The Woodsman

The evening faded fast as Red trudged through the deep snow towards her Grandmother’s cottage. Grandmama had never been fond of people, particularly, and her old age had come as a much needed excuse to seclude herself away from the rest of society. She had played her part in the world and had earned the right to be alone, by her reckoning. She didn’t much care for her daughter, even, but Red had always found herself at least tolerable to her wizened would-be-ancestor. Red understood her rooted displeasure at the world at large, what she didn’t understand was how Grandmama had ever got knocked up in the first place. Being that intimate with anyone seemed to go against every credo she held dear.

Errant flakes of snow showered down all about her at every light breeze that rolled through the forest, tiny little snowstorms against the dark of the encroaching evening. The track she followed was hardly worn down at all, a couple of footprints preceded hers and that of the dogs they obviously had with them. As she carefully watched for anything else the pets may have left she noticed one set of tracks awkwardly large, belonging perhaps to a Newfoundland or maybe a St. Bernard. She checked her phone briefly, using the fading signal bars as a gauge to judge how deep into the woods she was. They were almost depleted, a single rogue bar braving the LED on its own. She pocketed the device and carried on, eager to finish the chore and get home.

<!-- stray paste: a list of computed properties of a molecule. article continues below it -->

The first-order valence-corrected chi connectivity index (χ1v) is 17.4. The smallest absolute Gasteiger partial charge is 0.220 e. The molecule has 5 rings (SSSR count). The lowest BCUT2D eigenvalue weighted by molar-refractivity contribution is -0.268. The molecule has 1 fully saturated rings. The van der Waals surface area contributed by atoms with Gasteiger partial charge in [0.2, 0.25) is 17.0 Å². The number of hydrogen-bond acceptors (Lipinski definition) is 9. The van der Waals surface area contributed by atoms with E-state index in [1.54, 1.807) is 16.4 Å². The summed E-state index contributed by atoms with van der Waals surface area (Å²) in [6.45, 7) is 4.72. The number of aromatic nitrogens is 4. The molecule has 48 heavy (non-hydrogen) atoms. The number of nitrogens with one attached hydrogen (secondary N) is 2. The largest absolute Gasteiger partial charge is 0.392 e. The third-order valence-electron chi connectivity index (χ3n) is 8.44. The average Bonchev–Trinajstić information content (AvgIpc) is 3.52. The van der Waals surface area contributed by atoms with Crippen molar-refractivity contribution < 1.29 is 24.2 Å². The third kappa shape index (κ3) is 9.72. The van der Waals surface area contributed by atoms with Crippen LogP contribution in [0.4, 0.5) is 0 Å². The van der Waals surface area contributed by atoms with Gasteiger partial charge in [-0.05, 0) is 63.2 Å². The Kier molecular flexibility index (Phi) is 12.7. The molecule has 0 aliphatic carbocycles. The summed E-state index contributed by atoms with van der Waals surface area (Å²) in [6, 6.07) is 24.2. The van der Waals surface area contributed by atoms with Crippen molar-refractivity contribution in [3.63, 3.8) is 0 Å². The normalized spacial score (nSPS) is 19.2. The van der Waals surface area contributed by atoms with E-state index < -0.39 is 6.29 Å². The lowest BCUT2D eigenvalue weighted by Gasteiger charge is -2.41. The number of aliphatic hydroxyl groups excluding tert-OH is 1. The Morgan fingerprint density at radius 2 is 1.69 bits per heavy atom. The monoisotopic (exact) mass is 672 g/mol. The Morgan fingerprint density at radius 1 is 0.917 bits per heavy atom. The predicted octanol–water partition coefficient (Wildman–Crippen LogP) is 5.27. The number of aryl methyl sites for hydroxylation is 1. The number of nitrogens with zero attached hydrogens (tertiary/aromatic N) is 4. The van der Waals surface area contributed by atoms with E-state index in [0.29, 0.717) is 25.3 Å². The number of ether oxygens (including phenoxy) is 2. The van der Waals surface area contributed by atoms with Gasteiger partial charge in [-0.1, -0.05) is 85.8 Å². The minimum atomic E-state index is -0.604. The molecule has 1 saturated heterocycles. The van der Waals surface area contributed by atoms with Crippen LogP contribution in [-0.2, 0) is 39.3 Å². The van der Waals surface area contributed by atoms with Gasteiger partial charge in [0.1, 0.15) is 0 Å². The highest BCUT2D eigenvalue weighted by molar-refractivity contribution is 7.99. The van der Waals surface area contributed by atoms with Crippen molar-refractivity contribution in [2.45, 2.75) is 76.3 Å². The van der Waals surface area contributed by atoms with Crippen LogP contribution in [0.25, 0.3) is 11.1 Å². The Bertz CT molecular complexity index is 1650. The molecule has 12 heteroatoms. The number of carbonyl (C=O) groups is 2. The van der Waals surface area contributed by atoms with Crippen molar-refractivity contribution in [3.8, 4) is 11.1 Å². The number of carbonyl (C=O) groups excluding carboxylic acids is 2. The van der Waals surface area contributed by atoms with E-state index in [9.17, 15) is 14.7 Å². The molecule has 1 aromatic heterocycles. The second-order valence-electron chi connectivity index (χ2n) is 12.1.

It wasn’t long before she could hear a repetitive tock in the distance. Curious and unfaltering she continued onwards towards the noise – she’d be damned if she were to take a lengthy detour because of some alien noise. The sound grew sharper as she neared, a definitive weight to every perfectly timed thunk. Soon a figure emerged from the shadows of the dark that had begun to consume the forest, a man shaped figure, definitely. In his hands he held an axe and swung, with varying ferocity, the weapon into a nearby tree. She watched as she walked past, crunching pleasingly across the white below. He glanced up as she drew near, mopping his brow with the back of his wrist and resting his axe against the tree. His rhythm still sounded in the absence of itself, the axe swings reverberating and echoing – in the forest or in Red’s subconscious, she couldn’t be sure.

“A bit young to be wandering these woods alone, wouldn’t you say?” he asked absently as she passed, concentrating instead on unscrewing a thermos he had in his hands. Red rolled her eyes – was it national take an interest in a little girl day or something?

“I wouldn’t, no,” she replied irritably “I’ve been walking through these woods far longer than you’ve been cutting them down.”

“So you’ve got some bite to you, I see,” he said, audibly amused, looking up at her finally and raising the plastic cup to his cracked lips. Red sped up to avoid any further comments if he had any, as she sensed he did.

“Watch yourself out here, lady,” he called after her. She rolled her eyes again. “There are beasts out here, you know. Beasts far worse than the wolves.”

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~ by Joseph Blame on March 7, 2011.

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